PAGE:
Return to Conservation Biology Research on Birds
Crozier, G.E. and M. Hamady. 2006. Boreal bird surveys in Pine Island State Forest. Final report submitted by the Nongame Wildlife Program, Minnesota Department of Natural Resources. 8 pp.
Bird surveys were conducted in Pine Island State Forest (SF) near Big Falls, Minnesota during the breeding season in 2005 and 2006. Pine Island SF is composed of extensive areas of lowland boreal conifer forests, which have not had much harvest pressure compared to other forests in northern Minnesota. The boreal forest and the unique bird species associated with it are at the southern edge of their range in northern Minnesota. Therefore, Pine Island SF is thought to be a unique area because many boreal bird species that are uncommon in Minnesota are likely located in Pine Island SF making it an important scientific and birding resource. It has been suggested that Pine Island SF be nominated as an Important Bird Area.
Human disturbance in boreal forests is starting to become more intense. The main threats to boreal forests are logging, global warming, peat mining, and intensive management of insect infestations. These natural insect outbreaks (i.e., spruce budworm) are an important food source for some boreal bird specialists such as Cape May Warblers, Tennessee Warblers, and Bay-breasted Warblers. Much more information is needed to assess how forest management is affecting boreal forests and their associated bird species.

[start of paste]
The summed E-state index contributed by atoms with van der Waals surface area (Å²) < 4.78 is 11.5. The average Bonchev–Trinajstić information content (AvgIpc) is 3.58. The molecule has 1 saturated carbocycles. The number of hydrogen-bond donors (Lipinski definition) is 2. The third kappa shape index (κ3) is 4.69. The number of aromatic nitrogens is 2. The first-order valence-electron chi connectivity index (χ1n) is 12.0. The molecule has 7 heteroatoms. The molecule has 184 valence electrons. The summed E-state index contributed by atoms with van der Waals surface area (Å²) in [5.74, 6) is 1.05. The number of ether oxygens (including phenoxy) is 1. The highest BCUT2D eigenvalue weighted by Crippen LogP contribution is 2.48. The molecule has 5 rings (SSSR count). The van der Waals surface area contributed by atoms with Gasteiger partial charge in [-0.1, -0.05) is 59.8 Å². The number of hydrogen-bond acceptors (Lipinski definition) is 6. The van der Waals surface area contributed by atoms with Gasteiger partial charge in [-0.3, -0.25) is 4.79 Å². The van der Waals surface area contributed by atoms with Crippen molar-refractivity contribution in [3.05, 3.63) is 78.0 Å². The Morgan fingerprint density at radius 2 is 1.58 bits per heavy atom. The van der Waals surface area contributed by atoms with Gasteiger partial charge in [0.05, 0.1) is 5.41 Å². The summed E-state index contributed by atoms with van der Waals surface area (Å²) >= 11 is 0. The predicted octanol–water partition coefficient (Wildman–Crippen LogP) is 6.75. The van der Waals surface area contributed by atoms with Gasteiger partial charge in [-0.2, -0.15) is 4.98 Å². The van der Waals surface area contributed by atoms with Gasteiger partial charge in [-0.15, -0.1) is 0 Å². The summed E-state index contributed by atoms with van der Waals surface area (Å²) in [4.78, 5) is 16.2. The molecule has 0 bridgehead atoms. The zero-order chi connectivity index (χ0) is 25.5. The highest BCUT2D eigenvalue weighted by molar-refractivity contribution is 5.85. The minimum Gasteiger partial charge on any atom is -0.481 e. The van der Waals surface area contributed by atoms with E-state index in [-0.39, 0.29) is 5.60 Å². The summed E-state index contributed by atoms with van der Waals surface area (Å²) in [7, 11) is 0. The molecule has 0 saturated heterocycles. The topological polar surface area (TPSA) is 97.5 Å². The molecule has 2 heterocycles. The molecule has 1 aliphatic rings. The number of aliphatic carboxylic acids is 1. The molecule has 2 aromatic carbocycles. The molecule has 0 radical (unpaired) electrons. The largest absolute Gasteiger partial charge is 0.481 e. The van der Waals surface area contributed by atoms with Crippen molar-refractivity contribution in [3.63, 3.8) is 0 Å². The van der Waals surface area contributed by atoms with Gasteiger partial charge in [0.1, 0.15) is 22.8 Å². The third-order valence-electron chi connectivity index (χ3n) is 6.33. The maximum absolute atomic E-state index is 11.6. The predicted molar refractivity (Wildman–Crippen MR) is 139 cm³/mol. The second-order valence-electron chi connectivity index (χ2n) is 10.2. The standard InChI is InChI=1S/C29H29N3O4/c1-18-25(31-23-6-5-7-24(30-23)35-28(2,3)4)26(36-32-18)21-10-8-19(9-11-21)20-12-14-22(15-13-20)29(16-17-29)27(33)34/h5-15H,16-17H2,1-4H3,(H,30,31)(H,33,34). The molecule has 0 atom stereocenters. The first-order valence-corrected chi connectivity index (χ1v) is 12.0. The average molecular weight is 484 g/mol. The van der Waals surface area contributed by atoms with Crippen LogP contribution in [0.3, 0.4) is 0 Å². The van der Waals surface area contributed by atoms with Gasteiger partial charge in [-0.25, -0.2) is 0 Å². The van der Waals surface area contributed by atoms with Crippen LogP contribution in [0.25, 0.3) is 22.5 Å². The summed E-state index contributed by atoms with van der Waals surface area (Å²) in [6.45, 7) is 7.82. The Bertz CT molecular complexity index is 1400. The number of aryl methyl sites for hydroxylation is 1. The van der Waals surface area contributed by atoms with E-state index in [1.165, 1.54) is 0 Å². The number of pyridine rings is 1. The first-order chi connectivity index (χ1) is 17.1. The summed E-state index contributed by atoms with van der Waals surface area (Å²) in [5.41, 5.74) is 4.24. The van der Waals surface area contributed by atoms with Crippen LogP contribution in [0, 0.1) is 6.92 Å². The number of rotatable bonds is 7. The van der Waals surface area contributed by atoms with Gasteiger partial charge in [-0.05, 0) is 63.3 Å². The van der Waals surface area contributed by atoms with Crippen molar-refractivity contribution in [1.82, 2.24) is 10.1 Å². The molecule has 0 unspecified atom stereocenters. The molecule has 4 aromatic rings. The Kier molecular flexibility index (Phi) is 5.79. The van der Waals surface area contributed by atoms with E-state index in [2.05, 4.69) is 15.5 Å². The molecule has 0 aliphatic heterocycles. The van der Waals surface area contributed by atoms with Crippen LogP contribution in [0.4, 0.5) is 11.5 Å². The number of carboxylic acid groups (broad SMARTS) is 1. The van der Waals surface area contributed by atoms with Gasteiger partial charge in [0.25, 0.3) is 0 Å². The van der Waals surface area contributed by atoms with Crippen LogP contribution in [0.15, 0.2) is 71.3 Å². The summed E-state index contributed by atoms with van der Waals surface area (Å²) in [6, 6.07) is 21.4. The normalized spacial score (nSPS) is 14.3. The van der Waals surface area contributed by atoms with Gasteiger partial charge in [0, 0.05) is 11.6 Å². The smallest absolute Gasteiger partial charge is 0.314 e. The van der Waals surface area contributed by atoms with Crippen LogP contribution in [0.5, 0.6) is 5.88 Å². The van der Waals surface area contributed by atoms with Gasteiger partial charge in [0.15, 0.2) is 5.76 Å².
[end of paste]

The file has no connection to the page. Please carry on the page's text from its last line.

There is a lack of data on boreal forests in general and on Pine Island SF specifically. The main goal of this project is to gather information on the bird species in Pine Island SF. The project objectives were to 1) create a species list of all birds detected in Pine Island SF, 2) gather preliminary data on the distribution of boreal birds in lowland conifer stands in different age classes, and 3) assess the need for future data collection in this area.